Rainbow Score

by Rachel Taylor Geier

A great performance often calls for a healthy combination of moment-to-moment inspiration and strategic score preparation. We make hundreds of musical and non-musical choices during a performance. Some of these choices are already suggested to us by the composer, but others can be added to a score with a bit of creative interpretation from the performer. Incorporating color within a score can easily denote changes in tone color, articulation, dynamics, tempo changes, style, and even outline the principal notes in phrases using a Shenkerian-type of background/foreground analysis. Talk about a good road map for a successful performance!

The term “tone color” holds different meanings for each of us.  For some, tone color simply refers to sounds that range in quality and context. For others, tone color calls to mind mental images inspired by the music, or various descriptive words such as “flowing,” “edgy” or “bold.”  Tone colors may also be associated with different colors of the rainbow, each color representing a particular type of sound that moves in and out of other color spectrums and the music progresses.  Trevor Wye, in his Practice Book for the Flute, Volume I, Tone, refers to a yellow or hollow sound by stating, “The Aquarium. This needs a hollow, “pure” tone which will be called a “yellow” tone.  Think of deep, dark green water and silent fish swimming gracefully about.”

I have developed the following color scheme to notate tone color in a score. I must stress that these colors are based on my own interpretations but can also be used as a template to create your own. I encourage others to create their own color schemes reflecting changes in tone, dynamics, and musical styles. Dare to be different when designing your own tone color rainbow!


Red – The color red is associated with a very large sound, voluminous vibrato, and typically used with fortissimo (ff) dynamics. This color is reserved for climactic moments or when there is a very bold theme that must be brought out of the texture.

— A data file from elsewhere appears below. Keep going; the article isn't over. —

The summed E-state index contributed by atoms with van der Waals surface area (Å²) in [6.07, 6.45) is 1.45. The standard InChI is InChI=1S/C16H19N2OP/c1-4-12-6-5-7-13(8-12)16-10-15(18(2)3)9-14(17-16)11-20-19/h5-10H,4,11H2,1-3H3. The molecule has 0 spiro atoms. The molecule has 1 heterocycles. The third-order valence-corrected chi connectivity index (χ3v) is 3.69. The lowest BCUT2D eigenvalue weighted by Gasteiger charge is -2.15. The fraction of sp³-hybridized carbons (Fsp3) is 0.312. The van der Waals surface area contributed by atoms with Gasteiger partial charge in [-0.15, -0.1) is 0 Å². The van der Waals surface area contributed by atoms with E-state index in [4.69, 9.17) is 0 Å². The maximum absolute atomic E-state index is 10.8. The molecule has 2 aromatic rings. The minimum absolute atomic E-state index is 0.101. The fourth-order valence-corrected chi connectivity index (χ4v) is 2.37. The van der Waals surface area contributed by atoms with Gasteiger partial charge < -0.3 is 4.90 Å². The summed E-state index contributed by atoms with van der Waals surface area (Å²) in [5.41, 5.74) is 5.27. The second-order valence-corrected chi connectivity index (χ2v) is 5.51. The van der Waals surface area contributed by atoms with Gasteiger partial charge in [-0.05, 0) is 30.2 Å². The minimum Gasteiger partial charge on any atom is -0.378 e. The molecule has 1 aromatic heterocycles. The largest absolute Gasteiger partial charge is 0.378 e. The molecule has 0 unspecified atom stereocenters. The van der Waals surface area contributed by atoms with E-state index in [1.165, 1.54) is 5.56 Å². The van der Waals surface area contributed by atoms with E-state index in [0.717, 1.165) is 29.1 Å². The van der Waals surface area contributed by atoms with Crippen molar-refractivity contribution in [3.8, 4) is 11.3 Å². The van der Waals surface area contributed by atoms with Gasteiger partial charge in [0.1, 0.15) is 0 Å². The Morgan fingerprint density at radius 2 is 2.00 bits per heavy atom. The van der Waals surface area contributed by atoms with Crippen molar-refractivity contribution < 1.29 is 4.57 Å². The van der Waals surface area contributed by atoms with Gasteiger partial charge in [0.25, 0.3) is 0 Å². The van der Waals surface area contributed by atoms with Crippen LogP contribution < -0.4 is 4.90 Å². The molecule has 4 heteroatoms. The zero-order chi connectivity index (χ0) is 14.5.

Orange – Orange is used when building up to climactic moments in the score. Orange does not necessarily represent the most important themes but those that are still substantial within the context of the music. The sound is still large in quality, however vibrato speed is a bit slower than passages in red. The dynamic level for this color is generally forte (f).

Green – Green is a full yet pleasant sound.  Not as intense as orange or red, but used in opening statements of a theme or when the music is more controlled. This color may also be used in slower cantabile phrases at the height of the primary theme.  Green is used for music generally in the mezzo forte (mf) dynamic range.

Blue – Blue is used in slower movements where a beautiful, simple theme weaves in and out of the music. Slower but pronounced vibrato is accompanied by a pure, simple sound still containing a clear tonal center, but not driving toward a climax.  Blue is often used in conjunction with slight variations of purple, indicating the high point of a relatively calm phrase. Blue is reserved for mezzo-piano (mp) dynamic passages.

Yellow – Yellow is a quiet and mysterious sound. Used when the music is a mere whisper, passages were written in yellow require very little to no vibrato.  The music is very still with no forward direction.  Dynamics range in the piano (p) to pianissimo (pp) levels.